My mind is astir and won’t rest. Because I’ve pushed myself beyond my physical limitations for a few weeks, I’ve had more “crash” days than normal. The problem, though, is that I’m unable to rest peacefully. Perhaps I have Spring Fever and would rather be enjoying the turn in weather. More likely, though, is that I’m struggling with God’s command to rest. For whatever reason God has ordained my chronic fatigue/illness – you’d think I’d be good at resting by now; I’m not. In a lot of ways the words in these final two stanzas of Psalm 119 direct us to the Sabbath rest that only the Lord can provide. Let’s find out how.
Shin (v. 161-168)
This stanza gives us a blueprint for constructing a solid foundation amidst the shifting sands of endurance and perseverance. It opens with harassment (v. 161) and falsehood (v. 163). The Psalmist feels the intensity of persecution and sees truth being twisted, probably to justify his persecution. Yet, as much as opposition and oppression swarm this Psalmist, he indefatigably declares God’s word (v. 161, 162). I’m convinced that this Psalmist knows the great peace (v. 165) found in leaving one’s life in God’s hands, in being totally dependent on the Lord. This type of faith – faith that is cultivated in the midst of affliction – is faith that is built on solid ground. I’ve needed the Psalmist’s example and these truths lately. If you’ve had a season of endurance or have faced chronic affliction, then I trust that you, too, have needed a steady hand of truth and comfort. The final verse of this stanza offers encouragement and motivation:
“I keep your precepts and your statutes, for all my ways are known to you.” -Psalm 119:168
We are encouraged because our God is a personal God, who, through Jesus, allows us into intimate relationship with Him; He wants us to cry out to Him in distress and to seek His comfort. This verse is equally motivating because God knows our every move, whether we confess it to Him or not. What’s beautiful about our relationship with God is that we don’t need to feel condemned by our actions or inactions – or by our abilities or inabilities. Remember, once we accept Jesus as our Lord and Savior, our sins are forgiven; our relationship with God is secure because of Jesus’ actions, not ours. That truth is the cornerstone to our foundation allowing us to endure and persevere through chronic affliction.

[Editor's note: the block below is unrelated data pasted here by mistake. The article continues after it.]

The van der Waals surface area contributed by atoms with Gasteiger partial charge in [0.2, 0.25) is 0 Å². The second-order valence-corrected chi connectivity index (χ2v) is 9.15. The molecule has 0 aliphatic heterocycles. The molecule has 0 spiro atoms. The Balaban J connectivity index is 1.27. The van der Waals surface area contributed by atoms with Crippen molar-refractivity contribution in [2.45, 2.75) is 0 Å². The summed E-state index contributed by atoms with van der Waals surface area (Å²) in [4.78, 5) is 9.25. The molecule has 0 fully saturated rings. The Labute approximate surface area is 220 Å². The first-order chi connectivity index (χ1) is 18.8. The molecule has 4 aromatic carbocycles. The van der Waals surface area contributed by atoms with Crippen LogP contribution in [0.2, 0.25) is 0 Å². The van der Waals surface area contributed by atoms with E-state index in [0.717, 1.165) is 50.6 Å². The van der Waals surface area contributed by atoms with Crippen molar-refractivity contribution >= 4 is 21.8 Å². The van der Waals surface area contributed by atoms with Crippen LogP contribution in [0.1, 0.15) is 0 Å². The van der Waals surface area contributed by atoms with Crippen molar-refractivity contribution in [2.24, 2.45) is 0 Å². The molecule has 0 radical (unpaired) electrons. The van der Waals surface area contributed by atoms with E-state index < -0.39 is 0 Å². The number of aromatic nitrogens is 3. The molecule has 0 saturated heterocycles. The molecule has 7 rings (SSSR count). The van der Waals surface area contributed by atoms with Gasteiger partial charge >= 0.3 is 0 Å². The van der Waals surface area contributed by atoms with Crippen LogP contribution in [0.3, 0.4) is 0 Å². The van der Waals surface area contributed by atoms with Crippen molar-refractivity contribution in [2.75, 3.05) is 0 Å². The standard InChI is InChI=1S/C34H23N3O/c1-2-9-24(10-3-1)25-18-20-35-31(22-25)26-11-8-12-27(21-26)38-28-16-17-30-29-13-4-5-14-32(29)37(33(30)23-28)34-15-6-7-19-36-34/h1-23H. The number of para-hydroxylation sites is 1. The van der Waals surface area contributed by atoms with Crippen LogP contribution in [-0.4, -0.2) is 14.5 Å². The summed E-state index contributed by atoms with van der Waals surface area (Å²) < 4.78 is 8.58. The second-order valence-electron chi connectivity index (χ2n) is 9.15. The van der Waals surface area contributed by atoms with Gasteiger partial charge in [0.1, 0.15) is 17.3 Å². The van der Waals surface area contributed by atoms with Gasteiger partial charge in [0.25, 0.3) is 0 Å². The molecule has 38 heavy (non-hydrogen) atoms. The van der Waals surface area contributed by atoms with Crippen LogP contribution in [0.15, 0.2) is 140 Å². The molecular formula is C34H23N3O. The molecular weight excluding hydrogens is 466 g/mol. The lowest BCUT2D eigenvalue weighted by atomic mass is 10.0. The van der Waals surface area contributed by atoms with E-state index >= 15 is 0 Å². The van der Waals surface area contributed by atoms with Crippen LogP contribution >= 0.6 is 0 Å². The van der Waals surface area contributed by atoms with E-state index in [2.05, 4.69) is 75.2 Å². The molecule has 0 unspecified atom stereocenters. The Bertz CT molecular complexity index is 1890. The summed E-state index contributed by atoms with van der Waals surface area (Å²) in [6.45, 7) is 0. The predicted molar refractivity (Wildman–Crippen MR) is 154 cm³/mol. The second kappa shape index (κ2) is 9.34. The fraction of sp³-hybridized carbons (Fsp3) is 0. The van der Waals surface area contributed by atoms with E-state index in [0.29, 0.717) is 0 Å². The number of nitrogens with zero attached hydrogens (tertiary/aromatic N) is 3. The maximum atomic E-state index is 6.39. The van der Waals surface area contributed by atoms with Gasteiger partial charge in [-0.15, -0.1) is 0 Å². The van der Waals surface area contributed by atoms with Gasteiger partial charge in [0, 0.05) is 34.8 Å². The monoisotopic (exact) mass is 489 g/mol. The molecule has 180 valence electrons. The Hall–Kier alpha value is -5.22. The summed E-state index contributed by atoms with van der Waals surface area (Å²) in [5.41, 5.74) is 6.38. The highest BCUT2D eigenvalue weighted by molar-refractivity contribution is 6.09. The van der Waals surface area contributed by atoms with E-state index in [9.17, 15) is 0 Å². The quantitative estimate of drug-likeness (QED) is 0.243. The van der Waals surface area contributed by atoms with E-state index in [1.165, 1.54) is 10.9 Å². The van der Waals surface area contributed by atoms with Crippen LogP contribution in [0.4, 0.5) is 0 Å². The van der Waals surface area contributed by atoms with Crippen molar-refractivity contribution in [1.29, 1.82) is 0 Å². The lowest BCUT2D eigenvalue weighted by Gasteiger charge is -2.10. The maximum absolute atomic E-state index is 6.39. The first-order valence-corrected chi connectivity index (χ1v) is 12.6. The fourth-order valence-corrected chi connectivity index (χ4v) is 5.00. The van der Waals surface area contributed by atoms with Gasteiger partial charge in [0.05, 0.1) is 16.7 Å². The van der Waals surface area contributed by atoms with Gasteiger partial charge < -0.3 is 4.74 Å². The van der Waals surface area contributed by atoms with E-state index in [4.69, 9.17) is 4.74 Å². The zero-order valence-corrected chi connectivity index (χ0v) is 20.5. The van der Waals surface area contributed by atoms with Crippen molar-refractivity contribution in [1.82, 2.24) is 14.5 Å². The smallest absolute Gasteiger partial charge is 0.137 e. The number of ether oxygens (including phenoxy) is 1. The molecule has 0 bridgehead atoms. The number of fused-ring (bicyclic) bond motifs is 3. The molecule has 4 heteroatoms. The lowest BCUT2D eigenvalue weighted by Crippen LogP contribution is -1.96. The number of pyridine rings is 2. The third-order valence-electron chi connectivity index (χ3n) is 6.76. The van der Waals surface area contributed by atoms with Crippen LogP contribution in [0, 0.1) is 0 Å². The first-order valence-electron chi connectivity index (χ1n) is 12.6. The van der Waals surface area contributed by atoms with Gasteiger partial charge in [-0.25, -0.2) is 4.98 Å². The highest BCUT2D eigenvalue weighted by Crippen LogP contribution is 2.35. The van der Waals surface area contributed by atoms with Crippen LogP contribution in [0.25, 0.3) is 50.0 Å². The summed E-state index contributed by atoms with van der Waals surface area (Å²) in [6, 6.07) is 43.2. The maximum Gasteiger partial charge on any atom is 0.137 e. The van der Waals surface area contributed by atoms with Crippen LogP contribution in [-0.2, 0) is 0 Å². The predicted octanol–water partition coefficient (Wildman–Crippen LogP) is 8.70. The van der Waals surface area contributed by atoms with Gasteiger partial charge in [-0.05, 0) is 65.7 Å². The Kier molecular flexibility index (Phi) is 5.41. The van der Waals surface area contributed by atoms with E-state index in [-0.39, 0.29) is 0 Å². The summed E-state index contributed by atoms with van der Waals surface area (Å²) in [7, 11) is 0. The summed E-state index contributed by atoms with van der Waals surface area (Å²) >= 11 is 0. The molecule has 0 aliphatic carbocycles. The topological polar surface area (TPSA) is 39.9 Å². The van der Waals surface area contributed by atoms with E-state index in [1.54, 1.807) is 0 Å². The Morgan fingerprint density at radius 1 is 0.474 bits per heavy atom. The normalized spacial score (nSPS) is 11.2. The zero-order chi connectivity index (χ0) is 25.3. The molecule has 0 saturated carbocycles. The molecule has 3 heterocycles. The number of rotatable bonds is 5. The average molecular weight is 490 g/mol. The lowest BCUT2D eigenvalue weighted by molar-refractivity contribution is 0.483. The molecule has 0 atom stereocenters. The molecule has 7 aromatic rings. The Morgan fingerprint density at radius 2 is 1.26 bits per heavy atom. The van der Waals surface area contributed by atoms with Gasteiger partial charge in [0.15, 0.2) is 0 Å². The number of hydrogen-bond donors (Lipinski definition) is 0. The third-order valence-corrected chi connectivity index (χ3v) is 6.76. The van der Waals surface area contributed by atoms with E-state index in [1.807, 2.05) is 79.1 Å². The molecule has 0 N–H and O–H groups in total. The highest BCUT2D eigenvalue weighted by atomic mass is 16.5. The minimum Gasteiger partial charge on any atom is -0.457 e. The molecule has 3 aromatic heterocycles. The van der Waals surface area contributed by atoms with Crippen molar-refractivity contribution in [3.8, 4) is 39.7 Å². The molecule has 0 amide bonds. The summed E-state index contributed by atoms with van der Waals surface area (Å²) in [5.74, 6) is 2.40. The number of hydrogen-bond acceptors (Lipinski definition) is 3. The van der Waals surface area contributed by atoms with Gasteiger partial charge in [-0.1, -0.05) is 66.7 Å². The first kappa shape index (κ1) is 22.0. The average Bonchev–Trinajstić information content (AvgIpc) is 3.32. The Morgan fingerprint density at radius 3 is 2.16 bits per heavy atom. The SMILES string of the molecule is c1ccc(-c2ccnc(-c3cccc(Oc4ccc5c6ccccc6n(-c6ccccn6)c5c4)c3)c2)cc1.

Taw (v. 169-176)
Whereas the previous stanza opened with thick oppression, this stanza begins by seeking wisdom from the Lord to face that opposition. But the Psalmist doesn’t reveal himself to have a heavy heart in the midst of this oppression. Rather he seeks wisdom and then chooses to praise God (v. 171, 175) and sing of His word (v. 172).
What a sobering example this Psalmist has provided. In the midst of my chronic fatigue/illness I have not always been a faithful servant of Christ. But, while my soul is craving Sabbath rest, I’ve come to see that praise and worship are crucial to peace and comfort. Even when life seems to be more about endurance and perseverance than joyful thanksgiving, the key to resting in God’s peace is forcing my lips to praise Him for His faithfulness and sing of His love. There is no better posture than a prayerful, worshipful one, firmly grounded in my position as a redeemed child of God.
This Psalm ends with a verse that almost seems out of step with the rhythm of praise found in the rest of the stanza. Yet is makes sense when applied to our posture before the Lord. We are lost sheep seeking His continuous renewal. In Jesus we have the Good Shepherd (John 10:14), who laid down His life that we could have a restored relationship with God (2 Corinthians 5:18-21). With this, we know that we can “boldly approach the throne of grace [God], that we may receive mercy and find grace to help in time of need (Hebrews 4:16).”
When Jesus is our cornerstone, we are assured of God’s mercy and grace over our lives. We are also commanded to seek Sabbath rest. In my struggle accepting the limitations that chronic fatigue/illness have placed on my life, I’ve forgotten about the beauty of Sabbath rest. True, purposeful praise and thanksgiving can lead me into it. But what has been most vital to my life with chronic affliction is accepting God’s mercy and grace:
“For you formed my inward parts; you knitted me together in my mother’s womb. I praise you, for I am fearfully and wonderfully made.” -Psalm 139:13-14a
God knows us intricately, and He built us to use us for His glory. What I see as my inabilities and shortcomings, God sees as new beginnings. God has a plan and His grace is sufficient for me (2 Corinthians 12:9).
I pray you let His grace be sufficient for you, too. Because in Him, we are given new life, and He won’t waste it.